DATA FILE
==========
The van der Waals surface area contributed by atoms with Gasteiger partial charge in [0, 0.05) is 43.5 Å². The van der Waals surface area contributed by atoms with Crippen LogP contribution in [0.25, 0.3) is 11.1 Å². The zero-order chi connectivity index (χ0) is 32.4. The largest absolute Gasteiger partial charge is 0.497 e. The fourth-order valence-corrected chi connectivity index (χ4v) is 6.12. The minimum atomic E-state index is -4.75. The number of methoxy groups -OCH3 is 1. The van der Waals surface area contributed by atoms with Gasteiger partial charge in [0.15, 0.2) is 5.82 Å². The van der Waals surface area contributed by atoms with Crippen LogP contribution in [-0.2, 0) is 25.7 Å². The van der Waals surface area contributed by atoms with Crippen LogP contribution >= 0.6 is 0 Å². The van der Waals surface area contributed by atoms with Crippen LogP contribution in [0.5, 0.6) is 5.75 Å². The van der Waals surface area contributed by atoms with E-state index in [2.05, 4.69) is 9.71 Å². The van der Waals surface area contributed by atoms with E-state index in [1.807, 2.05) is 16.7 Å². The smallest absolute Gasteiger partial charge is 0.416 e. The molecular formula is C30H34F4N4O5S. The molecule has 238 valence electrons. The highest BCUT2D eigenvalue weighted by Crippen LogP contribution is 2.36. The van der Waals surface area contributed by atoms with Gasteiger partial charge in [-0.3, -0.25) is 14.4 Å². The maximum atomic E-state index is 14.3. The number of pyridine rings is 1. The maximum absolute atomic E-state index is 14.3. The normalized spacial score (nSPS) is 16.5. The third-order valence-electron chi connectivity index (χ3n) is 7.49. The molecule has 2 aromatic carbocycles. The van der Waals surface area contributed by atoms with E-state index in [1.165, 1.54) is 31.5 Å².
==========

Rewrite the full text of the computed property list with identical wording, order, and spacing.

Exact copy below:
The van der Waals surface area contributed by atoms with Gasteiger partial charge in [0, 0.05) is 43.5 Å². The van der Waals surface area contributed by atoms with Crippen LogP contribution in [0.25, 0.3) is 11.1 Å². The zero-order chi connectivity index (χ0) is 32.4. The largest absolute Gasteiger partial charge is 0.497 e. The fourth-order valence-corrected chi connectivity index (χ4v) is 6.12. The minimum atomic E-state index is -4.75. The number of methoxy groups -OCH3 is 1. The van der Waals surface area contributed by atoms with Gasteiger partial charge in [0.15, 0.2) is 5.82 Å². The van der Waals surface area contributed by atoms with Crippen LogP contribution in [-0.2, 0) is 25.7 Å². The van der Waals surface area contributed by atoms with Crippen LogP contribution >= 0.6 is 0 Å². The van der Waals surface area contributed by atoms with Crippen LogP contribution in [0.5, 0.6) is 5.75 Å². The van der Waals surface area contributed by atoms with E-state index in [2.05, 4.69) is 9.71 Å². The van der Waals surface area contributed by atoms with E-state index in [1.807, 2.05) is 16.7 Å². The smallest absolute Gasteiger partial charge is 0.416 e. The molecular formula is C30H34F4N4O5S. The molecule has 238 valence electrons. The highest BCUT2D eigenvalue weighted by Crippen LogP contribution is 2.36. The van der Waals surface area contributed by atoms with Gasteiger partial charge in [-0.3, -0.25) is 14.4 Å². The maximum atomic E-state index is 14.3. The number of pyridine rings is 1. The maximum absolute atomic E-state index is 14.3. The normalized spacial score (nSPS) is 16.5. The third-order valence-electron chi connectivity index (χ3n) is 7.49. The molecule has 2 aromatic carbocycles. The van der Waals surface area contributed by atoms with E-state index in [1.165, 1.54) is 31.5 Å².